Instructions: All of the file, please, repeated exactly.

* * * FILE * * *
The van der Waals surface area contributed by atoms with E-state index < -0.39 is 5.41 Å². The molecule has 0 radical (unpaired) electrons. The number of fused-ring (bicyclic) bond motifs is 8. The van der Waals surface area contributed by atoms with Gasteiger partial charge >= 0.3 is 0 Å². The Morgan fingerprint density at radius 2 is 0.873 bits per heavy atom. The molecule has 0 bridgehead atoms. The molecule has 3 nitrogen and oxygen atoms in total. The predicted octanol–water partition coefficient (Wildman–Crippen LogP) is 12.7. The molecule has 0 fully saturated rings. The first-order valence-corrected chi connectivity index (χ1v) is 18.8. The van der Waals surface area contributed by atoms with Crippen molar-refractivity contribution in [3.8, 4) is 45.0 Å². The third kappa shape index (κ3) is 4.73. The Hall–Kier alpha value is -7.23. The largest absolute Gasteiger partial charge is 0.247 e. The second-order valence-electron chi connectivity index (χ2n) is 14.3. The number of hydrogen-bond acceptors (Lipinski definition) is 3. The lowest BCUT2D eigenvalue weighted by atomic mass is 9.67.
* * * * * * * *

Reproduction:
The van der Waals surface area contributed by atoms with E-state index < -0.39 is 5.41 Å². The molecule has 0 radical (unpaired) electrons. The number of fused-ring (bicyclic) bond motifs is 8. The van der Waals surface area contributed by atoms with Gasteiger partial charge >= 0.3 is 0 Å². The Morgan fingerprint density at radius 2 is 0.873 bits per heavy atom. The molecule has 0 bridgehead atoms. The molecule has 3 nitrogen and oxygen atoms in total. The predicted octanol–water partition coefficient (Wildman–Crippen LogP) is 12.7. The molecule has 0 fully saturated rings. The first-order valence-corrected chi connectivity index (χ1v) is 18.8. The van der Waals surface area contributed by atoms with Crippen molar-refractivity contribution in [3.8, 4) is 45.0 Å². The third kappa shape index (κ3) is 4.73. The Hall–Kier alpha value is -7.23. The largest absolute Gasteiger partial charge is 0.247 e. The second-order valence-electron chi connectivity index (χ2n) is 14.3. The number of hydrogen-bond acceptors (Lipinski definition) is 3. The lowest BCUT2D eigenvalue weighted by atomic mass is 9.67.